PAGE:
Pop-up art installation appears overnight

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Halle Brazda

[dropcap]Except[/dropcap] for the sound of the maintenance staff at work, the school is mostly silent. There is a lone group of students hunkered at the top of the grand staircase, carefully suspending lengths of wire with magazine clippings over the steps. They are in the process of installing Kinkaid’s first pop-up art installation. They work alongside three faculty members to hang a chandelier made of magazines. Other students are arranging a spray-painted and stenciled sign with the group’s signature. The students clean up any evidence they might have left behind and finally drive home. It is 8:30 p.m.

“Are we meeting in the dark?” one student asked as she entered the dimly-lit photo lab for Eighteen’s first official meeting last week.

“That’s how we came up with the name Eighteen—there were 18 people at the original meeting,” another contributor explained.

The low lighting of the photo lab making the identities of the original 18 members wasn’t deliberate, but it did connect to one of the group’s main goals. “Keeping the group secret and not revealing ourselves adds a whole new level to the project. It keeps the focus on the art and the message we are trying to send and not on the artists,” another contributing artist said.

Ideas were thrown out about what the artists wanted the viewers to take away from the installation. At the end of the meeting, they decided on a theme that would revolve around body image and social standards, particularly those advanced by the media. All members of Eighteen agreed that magazines distorted the view of humans through Photoshop, promoting the unrealistic standards set by advertisements and articles.

Students worked after school and on weekends to prepare materials for the art installation.

 

[dropcap]Over[/dropcap] the course of a week, Eighteen carefully selected magazine advertisements and doctored them with unique messages. Some messages pointed out the ridiculousness of airbrushed and Photoshopped models, and others called for “new eyes” with which to view the media and our own bodies.

Members of the group even came up to school over the weekend in order to paint more magazine pages and assemble materials needed for the project. After all their hard work, Eighteen needed to ensure that people would view their work and really think about the message behind the art.

“We picked the location of the installation because most students walk by the grand staircase every day. Our goal is for a bunch of people to see it,” said another member. Eighteen also placed their spray-painted logo throughout the Upper School on lockers, windows, in rooms, and on walls.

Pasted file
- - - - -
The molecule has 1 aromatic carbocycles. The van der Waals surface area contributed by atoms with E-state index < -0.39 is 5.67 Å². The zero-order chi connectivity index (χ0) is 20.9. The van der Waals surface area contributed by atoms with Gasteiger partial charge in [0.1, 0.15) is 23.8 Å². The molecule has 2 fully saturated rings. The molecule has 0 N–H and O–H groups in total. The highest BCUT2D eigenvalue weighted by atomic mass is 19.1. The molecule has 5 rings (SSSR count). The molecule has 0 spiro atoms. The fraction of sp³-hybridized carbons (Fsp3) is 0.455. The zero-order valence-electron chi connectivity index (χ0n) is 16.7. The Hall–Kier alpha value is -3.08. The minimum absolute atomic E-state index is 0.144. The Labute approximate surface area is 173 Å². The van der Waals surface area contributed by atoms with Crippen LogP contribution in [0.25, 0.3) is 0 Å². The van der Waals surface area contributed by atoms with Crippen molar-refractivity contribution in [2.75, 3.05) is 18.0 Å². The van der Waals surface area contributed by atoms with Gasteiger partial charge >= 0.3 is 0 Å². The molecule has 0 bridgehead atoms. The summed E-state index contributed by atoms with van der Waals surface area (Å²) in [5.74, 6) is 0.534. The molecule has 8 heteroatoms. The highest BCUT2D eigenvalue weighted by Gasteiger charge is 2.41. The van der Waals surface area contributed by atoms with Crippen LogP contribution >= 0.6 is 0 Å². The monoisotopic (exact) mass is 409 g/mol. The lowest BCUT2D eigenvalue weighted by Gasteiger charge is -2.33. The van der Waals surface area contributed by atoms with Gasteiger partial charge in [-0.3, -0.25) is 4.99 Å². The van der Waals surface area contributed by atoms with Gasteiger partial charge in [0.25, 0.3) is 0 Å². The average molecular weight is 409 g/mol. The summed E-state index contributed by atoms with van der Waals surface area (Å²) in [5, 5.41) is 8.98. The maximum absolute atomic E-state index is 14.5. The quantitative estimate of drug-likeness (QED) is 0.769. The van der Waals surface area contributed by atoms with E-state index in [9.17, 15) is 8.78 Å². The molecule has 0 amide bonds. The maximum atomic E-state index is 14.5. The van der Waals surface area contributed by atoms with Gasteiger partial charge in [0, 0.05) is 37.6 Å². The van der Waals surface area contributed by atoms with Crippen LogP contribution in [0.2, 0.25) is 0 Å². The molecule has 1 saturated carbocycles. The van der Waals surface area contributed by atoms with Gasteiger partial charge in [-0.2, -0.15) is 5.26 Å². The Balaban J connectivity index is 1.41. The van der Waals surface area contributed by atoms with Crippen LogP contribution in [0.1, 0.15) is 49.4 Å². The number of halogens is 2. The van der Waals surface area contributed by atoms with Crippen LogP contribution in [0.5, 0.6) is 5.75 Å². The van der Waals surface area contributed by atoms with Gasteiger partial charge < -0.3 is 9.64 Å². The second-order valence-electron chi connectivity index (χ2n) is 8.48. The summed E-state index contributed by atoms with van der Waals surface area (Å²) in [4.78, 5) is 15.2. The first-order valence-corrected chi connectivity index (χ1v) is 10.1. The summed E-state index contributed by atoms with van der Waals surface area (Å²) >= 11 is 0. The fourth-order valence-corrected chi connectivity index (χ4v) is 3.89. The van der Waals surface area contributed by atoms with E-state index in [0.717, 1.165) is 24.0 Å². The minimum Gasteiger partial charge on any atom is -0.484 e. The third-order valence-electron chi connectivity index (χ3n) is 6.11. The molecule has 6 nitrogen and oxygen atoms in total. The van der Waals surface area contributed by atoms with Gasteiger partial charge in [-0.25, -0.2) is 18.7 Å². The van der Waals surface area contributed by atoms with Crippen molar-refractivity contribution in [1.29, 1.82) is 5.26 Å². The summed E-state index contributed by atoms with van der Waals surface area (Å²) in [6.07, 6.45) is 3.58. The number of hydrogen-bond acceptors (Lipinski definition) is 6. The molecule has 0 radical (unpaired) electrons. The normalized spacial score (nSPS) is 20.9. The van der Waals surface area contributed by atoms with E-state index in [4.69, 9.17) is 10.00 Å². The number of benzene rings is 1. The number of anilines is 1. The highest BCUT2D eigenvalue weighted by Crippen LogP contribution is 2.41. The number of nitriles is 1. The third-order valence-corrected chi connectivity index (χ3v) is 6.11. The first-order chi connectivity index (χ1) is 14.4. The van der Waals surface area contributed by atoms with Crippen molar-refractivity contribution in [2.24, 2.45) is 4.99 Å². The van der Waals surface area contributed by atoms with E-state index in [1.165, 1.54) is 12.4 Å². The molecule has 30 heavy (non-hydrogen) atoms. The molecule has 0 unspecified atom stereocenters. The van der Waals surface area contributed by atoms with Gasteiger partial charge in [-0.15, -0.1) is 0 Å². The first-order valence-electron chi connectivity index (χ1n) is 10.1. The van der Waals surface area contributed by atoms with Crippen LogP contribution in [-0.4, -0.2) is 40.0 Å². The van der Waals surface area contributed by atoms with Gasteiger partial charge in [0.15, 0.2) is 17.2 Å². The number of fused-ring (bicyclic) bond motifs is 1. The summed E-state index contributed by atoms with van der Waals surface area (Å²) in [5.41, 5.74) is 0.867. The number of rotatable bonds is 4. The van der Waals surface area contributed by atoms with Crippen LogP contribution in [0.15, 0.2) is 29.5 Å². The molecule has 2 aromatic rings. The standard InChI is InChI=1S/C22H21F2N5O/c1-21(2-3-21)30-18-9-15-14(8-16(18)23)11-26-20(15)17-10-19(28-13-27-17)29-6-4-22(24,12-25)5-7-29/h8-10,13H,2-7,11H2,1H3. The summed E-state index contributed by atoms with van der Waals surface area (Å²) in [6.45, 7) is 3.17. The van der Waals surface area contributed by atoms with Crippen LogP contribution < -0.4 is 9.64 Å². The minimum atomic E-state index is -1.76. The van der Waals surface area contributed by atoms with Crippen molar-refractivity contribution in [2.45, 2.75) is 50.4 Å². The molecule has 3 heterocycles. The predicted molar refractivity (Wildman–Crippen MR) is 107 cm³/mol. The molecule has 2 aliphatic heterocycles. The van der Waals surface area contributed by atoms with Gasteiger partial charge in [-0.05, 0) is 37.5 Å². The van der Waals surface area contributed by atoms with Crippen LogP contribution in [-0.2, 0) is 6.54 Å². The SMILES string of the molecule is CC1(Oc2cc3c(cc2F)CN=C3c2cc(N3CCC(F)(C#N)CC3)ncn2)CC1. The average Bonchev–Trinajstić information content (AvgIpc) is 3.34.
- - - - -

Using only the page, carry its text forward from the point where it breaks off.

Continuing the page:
“Our goal is to spread awareness. At a young age, the idea of being skinny and pretty is engraved in our minds,” one contributor elaborated. “When people see this exhibit, they will see that they are not alone. This will hit home for girls especially because personally, I am a girl battling an eating disorder, and I hope that the installation will help bring attention to changing how the way the media portrays being beautiful.”

[dropcap]As[/dropcap] viewers walk up the steps of the grandstaircase, they can view the hand-made chandelier suspended from above. Walking around the chandelier will reveal different messages scrawled on each magazine page. Draped from the sides of the stairs are wires with additional messaged pages. “We wanted to get as many messages written on magazines as we could because the more messages and the bigger the piece looked, the more appealing it would be to the viewers,” a contributor explains.

The mirrors placed along the windows are coated with spray paint, speaking to the fact that some people perceive a distorted reflection or have a hard time seeing themselves clearly. At the base of each mirror is a scale with the numbers crossed out.

“I really appreciate this piece. I think it’s so cool that you can walk around it and see a different message on every magazine page. I think it will encourage people to reconsider body image in the media,” Aine Carolan (11) said about the installation.

The Grand Staircase was carefully selected because of its visibility. Located in the administrative building, Lower, Middle, and Upper School students pass by it daily.

Hobbes Reynolds (11) said that he never expected to see art like this come from his fellow classmates. “I think it’s awesome that they are doing this, and I really hope that this continues throughout the year,” said Reynolds.

“I wasn’t expecting this because it was so unexpected and not in the Kinkaid norm for art to just appear overnight…especially art like that,” said Jillian Bass (11). She interpreted the installation as showing what society believes is beautiful. “They are saying you shouldn’t try and be like these perfect people. Just be yourself.”

This article was first published in Vol. 68, Issue 1, on Friday, September 26, 2014 | Photos by Halle Brazda